9 Grammatical Pitfalls


[tur-moil] /ˈtɜr mɔɪl/
a state of great commotion, confusion, or disturbance; tumult; agitation; disquiet:
mental turmoil caused by difficult decisions.
Obsolete. harassing labor.
Origin of turmoil
1505-15; orig. as v.: to agitate; etymology uncertain; perhaps tur(n) + moil
1. turbulence, disorder, uproar. See agitation.
1. order, quiet. Unabridged
Based on the Random House Dictionary, © Random House, Inc. 2015.
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Examples from the web for turmoil
  • The turmoil led to the emergence of several rival sects, each one vying for dominance.
  • Such enrollments typically dip in times of financial turmoil because such study can be seen as discretionary.
  • Cathy is amused by his awkwardness-more concerned about how he's feeling than she is about her own turmoil.
  • Religious faith is both a universal source of community and a universal source of turmoil.
  • Archival and new maps trace the battles, political turmoil, and great themes of the war.
  • They can expect to live a long, peaceful life, free from diseases and turmoil.
  • With the market in turmoil, the only safe bets may be at the box office.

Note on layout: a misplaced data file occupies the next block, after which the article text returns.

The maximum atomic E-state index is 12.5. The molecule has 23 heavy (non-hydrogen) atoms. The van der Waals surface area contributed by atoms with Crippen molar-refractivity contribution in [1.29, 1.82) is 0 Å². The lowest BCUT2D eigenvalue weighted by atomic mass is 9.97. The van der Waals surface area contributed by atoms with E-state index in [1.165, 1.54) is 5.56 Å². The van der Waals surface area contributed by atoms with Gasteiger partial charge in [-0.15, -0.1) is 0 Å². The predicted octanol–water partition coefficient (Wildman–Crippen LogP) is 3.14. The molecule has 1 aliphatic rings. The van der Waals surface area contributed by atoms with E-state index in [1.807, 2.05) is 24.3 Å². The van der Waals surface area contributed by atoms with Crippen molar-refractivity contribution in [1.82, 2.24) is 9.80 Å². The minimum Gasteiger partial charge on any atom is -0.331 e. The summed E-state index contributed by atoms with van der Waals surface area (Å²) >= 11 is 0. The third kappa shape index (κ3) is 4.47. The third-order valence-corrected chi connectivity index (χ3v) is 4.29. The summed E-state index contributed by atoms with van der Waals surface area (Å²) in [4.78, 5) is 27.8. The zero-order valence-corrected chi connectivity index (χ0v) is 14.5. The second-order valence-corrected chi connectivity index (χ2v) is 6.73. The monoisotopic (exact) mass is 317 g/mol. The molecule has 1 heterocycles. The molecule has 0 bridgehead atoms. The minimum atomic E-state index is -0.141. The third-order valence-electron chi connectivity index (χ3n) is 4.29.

• The stage of adolescence that follows is often a period of increasing strength, but also of emotional turmoil.
  • Amid the turmoil and excitement, numerous political currents competed.
  • Few presidents have entered office with an economy in such turmoil.
British Dictionary definitions for turmoil


violent or confused movement; agitation; tumult
(archaic) to make or become turbulent
Word Origin
C16: perhaps from turn + moil
Collins English Dictionary - Complete & Unabridged 2012 Digital Edition
© William Collins Sons & Co. Ltd. 1979, 1986 © HarperCollins
Publishers 1998, 2000, 2003, 2005, 2006, 2007, 2009, 2012
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Word Origin and History for turmoil

1520s, perhaps an alteration of Middle French tremouille "mill hopper," in reference to the hopper's constant motion to and fro, from Latin trimodia "vessel containing three modii," from modius, a Roman dry measure, related to modus "measure." Attested earlier in English as a verb (1510s), though this now is obsolete.

Online Etymology Dictionary, © 2010 Douglas Harper
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